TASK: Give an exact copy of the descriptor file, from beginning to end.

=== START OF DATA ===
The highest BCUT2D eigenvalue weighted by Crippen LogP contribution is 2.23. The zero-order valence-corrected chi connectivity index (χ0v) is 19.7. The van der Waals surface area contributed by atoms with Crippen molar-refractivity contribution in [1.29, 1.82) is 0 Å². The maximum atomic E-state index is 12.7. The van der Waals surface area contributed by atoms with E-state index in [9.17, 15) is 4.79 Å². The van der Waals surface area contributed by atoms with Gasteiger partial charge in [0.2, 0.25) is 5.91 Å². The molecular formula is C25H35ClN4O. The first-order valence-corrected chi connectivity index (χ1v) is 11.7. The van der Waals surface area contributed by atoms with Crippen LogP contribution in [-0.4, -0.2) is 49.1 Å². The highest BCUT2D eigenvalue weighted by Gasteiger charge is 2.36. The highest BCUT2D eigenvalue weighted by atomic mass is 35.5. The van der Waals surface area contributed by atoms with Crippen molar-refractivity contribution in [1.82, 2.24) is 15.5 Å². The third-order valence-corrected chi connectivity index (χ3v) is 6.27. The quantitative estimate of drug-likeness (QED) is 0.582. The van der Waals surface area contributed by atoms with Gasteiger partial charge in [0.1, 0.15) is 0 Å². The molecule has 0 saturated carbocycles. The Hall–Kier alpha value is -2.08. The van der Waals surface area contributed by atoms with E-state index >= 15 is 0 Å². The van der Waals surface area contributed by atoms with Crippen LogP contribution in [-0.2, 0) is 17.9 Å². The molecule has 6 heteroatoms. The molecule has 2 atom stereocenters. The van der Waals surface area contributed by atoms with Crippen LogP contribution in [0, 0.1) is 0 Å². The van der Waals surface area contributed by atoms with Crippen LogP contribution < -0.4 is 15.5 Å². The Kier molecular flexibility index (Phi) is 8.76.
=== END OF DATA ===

The highest BCUT2D eigenvalue weighted by Crippen LogP contribution is 2.23. The zero-order valence-corrected chi connectivity index (χ0v) is 19.7. The van der Waals surface area contributed by atoms with Crippen molar-refractivity contribution in [1.29, 1.82) is 0 Å². The maximum atomic E-state index is 12.7. The van der Waals surface area contributed by atoms with E-state index in [9.17, 15) is 4.79 Å². The van der Waals surface area contributed by atoms with Gasteiger partial charge in [0.2, 0.25) is 5.91 Å². The molecular formula is C25H35ClN4O. The first-order valence-corrected chi connectivity index (χ1v) is 11.7. The van der Waals surface area contributed by atoms with Crippen LogP contribution in [-0.4, -0.2) is 49.1 Å². The highest BCUT2D eigenvalue weighted by Gasteiger charge is 2.36. The highest BCUT2D eigenvalue weighted by atomic mass is 35.5. The van der Waals surface area contributed by atoms with Crippen molar-refractivity contribution in [1.82, 2.24) is 15.5 Å². The third-order valence-corrected chi connectivity index (χ3v) is 6.27. The quantitative estimate of drug-likeness (QED) is 0.582. The van der Waals surface area contributed by atoms with Gasteiger partial charge in [0.1, 0.15) is 0 Å². The molecule has 0 saturated carbocycles. The Hall–Kier alpha value is -2.08. The van der Waals surface area contributed by atoms with E-state index >= 15 is 0 Å². The van der Waals surface area contributed by atoms with Crippen LogP contribution in [-0.2, 0) is 17.9 Å². The molecule has 6 heteroatoms. The molecule has 2 atom stereocenters. The van der Waals surface area contributed by atoms with Crippen LogP contribution in [0, 0.1) is 0 Å². The van der Waals surface area contributed by atoms with Crippen LogP contribution < -0.4 is 15.5 Å². The Kier molecular flexibility index (Phi) is 8.76.